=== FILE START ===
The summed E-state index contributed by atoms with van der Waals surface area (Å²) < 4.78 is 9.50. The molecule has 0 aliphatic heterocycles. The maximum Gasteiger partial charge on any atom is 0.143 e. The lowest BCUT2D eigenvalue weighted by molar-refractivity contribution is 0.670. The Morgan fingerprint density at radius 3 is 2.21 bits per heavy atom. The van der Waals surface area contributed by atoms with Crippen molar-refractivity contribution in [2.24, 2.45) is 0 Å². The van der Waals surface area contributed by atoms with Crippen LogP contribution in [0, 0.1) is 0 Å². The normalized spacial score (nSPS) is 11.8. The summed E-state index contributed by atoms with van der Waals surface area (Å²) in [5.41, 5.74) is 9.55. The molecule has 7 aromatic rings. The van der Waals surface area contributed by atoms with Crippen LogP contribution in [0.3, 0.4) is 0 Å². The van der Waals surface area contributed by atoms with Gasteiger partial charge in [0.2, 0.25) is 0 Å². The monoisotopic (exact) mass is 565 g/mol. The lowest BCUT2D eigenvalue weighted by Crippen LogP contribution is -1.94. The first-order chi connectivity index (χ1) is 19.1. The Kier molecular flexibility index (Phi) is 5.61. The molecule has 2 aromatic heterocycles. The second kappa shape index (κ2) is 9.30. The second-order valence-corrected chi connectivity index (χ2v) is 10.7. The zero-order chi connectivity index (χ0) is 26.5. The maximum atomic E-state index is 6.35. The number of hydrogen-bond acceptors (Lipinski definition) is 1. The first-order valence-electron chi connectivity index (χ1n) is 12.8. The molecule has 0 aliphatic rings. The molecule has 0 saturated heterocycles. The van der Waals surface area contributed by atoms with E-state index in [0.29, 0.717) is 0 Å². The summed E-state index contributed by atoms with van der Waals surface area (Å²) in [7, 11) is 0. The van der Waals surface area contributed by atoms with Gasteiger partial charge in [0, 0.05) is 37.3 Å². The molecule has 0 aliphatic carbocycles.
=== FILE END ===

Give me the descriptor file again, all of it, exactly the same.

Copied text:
The summed E-state index contributed by atoms with van der Waals surface area (Å²) < 4.78 is 9.50. The molecule has 0 aliphatic heterocycles. The maximum Gasteiger partial charge on any atom is 0.143 e. The lowest BCUT2D eigenvalue weighted by molar-refractivity contribution is 0.670. The Morgan fingerprint density at radius 3 is 2.21 bits per heavy atom. The van der Waals surface area contributed by atoms with Crippen molar-refractivity contribution in [2.24, 2.45) is 0 Å². The van der Waals surface area contributed by atoms with Crippen LogP contribution in [0, 0.1) is 0 Å². The normalized spacial score (nSPS) is 11.8. The summed E-state index contributed by atoms with van der Waals surface area (Å²) in [5.41, 5.74) is 9.55. The molecule has 7 aromatic rings. The van der Waals surface area contributed by atoms with Crippen LogP contribution in [0.3, 0.4) is 0 Å². The van der Waals surface area contributed by atoms with Gasteiger partial charge in [0.2, 0.25) is 0 Å². The monoisotopic (exact) mass is 565 g/mol. The lowest BCUT2D eigenvalue weighted by Crippen LogP contribution is -1.94. The first-order chi connectivity index (χ1) is 19.1. The Kier molecular flexibility index (Phi) is 5.61. The molecule has 2 aromatic heterocycles. The second kappa shape index (κ2) is 9.30. The second-order valence-corrected chi connectivity index (χ2v) is 10.7. The zero-order chi connectivity index (χ0) is 26.5. The maximum atomic E-state index is 6.35. The number of hydrogen-bond acceptors (Lipinski definition) is 1. The first-order valence-electron chi connectivity index (χ1n) is 12.8. The molecule has 0 aliphatic rings. The molecule has 0 saturated heterocycles. The van der Waals surface area contributed by atoms with E-state index in [0.29, 0.717) is 0 Å². The summed E-state index contributed by atoms with van der Waals surface area (Å²) in [7, 11) is 0. The van der Waals surface area contributed by atoms with Gasteiger partial charge in [0, 0.05) is 37.3 Å². The molecule has 0 aliphatic carbocycles.